I think I learnt from David Lidbetter (small animal surgery specialist) once, “You know a dog has got a cruciate rupture before it comes into your room.” The dog is sitting there with its leg out. You see it walk in and it’s hobbling. It’s a Labrador and it’s overweight. Straight away you know it’s got a cruciate rupture so you go through the examination with the knowledge that that’s probably where you’re going to end up. You can say to the owner, “I’m going to do a full physical examination, but I think I know what’s going on.”
Then it comes time for the explanation. It’s an overweight Labrador. We know that the tibial plateau levelling procedures are the best for a cruciate rupture in large breed dogs. How are you going to convince the client to spend, I think the gold standard is $3500 to $5500, for this procedure?
Remember don’t sum them up and immediately think that they cannot afford it. You could say, “I think your dog needs a tibial plateau levelling procedure. I don’t do them so I’m going to refer you to one of my colleagues. It is an expensive surgery. There is another option, the De Angelis procedure, however, I would strongly advise against it because your dog is overweight and a large breed dog so it will be sub-optimal.” You advise them of the costs; $3500-5500 for tibial levelling and $2000-3000 for De Angeles (You should check the estimates for these procedures with your practice principals).
They will want to think about it as it’s a big decision. In the mean time I give them this description to help them understand. Most people have been skiing so I get the client to stand like they are skiing. I explain, “This is how your dog stands, like it’s got ski boots on.” The client immediately feels their knees give way. “Your dog is feeling that all day every day. It hurts!” I then explain to them, “I’m going to turn your dog’s knee from standing on ski boots to standing like a human being. I will remove the sliding forces so that your dog is not uncomfortable every time their leg bears weight.” The ski boot analogy works really well every time.
However, if they then say, “Well, I can’t afford a TTA (Tibial Tuberosity Advancement surgery). I’m going to do the De Angelis,” I explain, “Well, I can’t remove those forces. I can tighten up the leg and you have to be really strict on the leg, but that’s the best that we can do.” And so you work your way backwards with the client.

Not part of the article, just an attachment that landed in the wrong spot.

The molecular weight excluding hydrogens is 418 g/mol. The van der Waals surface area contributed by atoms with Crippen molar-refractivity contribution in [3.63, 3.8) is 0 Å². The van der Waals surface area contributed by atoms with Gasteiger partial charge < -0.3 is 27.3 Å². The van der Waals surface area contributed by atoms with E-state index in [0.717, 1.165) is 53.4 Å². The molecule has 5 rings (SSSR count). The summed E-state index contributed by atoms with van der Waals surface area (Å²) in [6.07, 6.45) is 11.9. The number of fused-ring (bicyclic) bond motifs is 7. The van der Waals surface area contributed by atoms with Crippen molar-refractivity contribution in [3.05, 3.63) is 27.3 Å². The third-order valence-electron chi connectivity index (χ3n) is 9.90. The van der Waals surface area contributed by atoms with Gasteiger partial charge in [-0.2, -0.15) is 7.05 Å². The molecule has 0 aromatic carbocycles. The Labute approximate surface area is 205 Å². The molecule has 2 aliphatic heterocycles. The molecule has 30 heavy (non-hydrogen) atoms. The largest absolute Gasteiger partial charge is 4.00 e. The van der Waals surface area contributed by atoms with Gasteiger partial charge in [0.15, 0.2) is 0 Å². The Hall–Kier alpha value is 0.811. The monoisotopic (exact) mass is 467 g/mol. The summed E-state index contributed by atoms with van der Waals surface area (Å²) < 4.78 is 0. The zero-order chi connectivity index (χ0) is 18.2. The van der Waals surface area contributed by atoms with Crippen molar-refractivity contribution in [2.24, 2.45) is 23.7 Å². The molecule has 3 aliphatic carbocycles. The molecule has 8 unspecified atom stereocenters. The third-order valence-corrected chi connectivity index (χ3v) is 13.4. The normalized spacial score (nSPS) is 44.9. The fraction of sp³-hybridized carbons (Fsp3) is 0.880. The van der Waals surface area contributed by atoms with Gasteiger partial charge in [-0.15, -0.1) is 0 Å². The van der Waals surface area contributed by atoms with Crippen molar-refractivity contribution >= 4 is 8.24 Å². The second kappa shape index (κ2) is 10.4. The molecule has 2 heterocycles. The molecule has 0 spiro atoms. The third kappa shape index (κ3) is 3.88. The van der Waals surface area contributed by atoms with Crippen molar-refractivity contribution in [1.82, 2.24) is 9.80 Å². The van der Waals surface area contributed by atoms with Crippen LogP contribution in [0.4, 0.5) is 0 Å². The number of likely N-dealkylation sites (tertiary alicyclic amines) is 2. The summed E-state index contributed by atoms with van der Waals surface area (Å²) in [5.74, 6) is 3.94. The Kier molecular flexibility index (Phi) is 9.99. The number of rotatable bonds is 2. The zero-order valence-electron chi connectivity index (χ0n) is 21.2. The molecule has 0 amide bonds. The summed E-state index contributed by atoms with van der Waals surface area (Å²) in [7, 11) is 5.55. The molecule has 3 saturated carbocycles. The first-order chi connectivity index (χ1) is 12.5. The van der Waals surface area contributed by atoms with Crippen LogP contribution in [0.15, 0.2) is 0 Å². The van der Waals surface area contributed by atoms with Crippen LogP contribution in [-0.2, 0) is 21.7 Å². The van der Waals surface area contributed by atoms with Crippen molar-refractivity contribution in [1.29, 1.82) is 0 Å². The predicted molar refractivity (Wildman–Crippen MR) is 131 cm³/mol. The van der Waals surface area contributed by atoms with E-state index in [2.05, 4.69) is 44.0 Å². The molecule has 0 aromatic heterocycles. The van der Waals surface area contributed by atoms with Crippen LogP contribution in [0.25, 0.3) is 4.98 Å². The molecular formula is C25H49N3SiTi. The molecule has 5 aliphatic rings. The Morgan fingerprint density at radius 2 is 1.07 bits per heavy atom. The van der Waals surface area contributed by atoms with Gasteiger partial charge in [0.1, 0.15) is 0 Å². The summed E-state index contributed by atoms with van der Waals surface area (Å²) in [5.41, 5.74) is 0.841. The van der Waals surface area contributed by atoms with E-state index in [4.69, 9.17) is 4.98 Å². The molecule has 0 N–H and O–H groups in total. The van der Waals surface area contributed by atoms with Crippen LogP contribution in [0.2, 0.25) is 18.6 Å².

Case study two: An emergency - Gastric dilation volvulus (GDV)
A GDV walks in the door, the dog is bloated and white. You don’t have time to go through it all with the owner. But you must remember that in an emergency the owner is freaked out. Remember their beloved pet is sick and they may be confused and irrational. My approach is to have a nurse or someone else available. This person takes the client into a quiet room, gives them a cup of tea, explains the situation and says, “We will be with you as soon as we know.” The owner needs to be kept in the loop the whole time. You don’t have time to talk initially so you reassure the client that you will take the animal through and start working on it and will keep them informed. Within 5-10 minutes you need to touch base with the owner through the nurses.
What happens if you don’t have a nurse? It’s very hard to do a GDV without a nurse. If I’m called in at night and realise it’s a GDV I will call someone straight away. Call your boss, your nurse, your partner, anyone available. Place a catheter in as quickly as you can and start controlling the shock. Deflate that stomach. Worst case scenario, get a catheter or trocar into the stomach, you need to get reperfusion quickly.
What do you do with the owner? You can’t have the owner with you in that situation, so say, “I’m going to call for someone straight away, please sit down here [in the consult room], I need to [treat your dog].”
Some people will try to do this by themselves. You just can’t, you need help. If you’re in a practice where you’re expected to do after-hours and there’s no nurse on call, you need to talk to your boss and try to set that up. Or ask one of your nurses, “Can I call you if something happens?” and pay them out of your money for their time, whatever will help get the job done.
So, best way to approach these scenarios; client in the consult room, dog out the back, work on it and call for help.
When you find yourselves in these situations as a young vet, no matter what case it is, effective communication is key. It is a skill that must be learned and practised. By listening to your client, understanding what they want, and explaining your advice so they understand it you can gain your clients trust and confidence and build your own strong client following.
Dr Geoff Golovsky BVSc MACVS (Surgery)
Geoff graduated in 1998 and started his career in mixed animal practice on the NSW South Coast. After nine months he moved to Sydney, sat the GAMSAT medicine entrance exam and became a sailing instructor. After a period of being disillusioned and unhappy he travelled to Thailand and worked as a veterinarian at the University of Khon Kaen as part of the Australian Youth Ambassadors for Development program. It was there that he was re-inspired in veterinary surgery and decided to stay in the profession, which he says is the best decision he ever made. Following that, he worked in small animal practice in London for 2 years. He then returned to Sydney and worked at North Shore Veterinary Hospital and completed his Memberships in surgery. Geoff then established Vet HQ in Double Bay which he built from scratch into a busy four vet practice.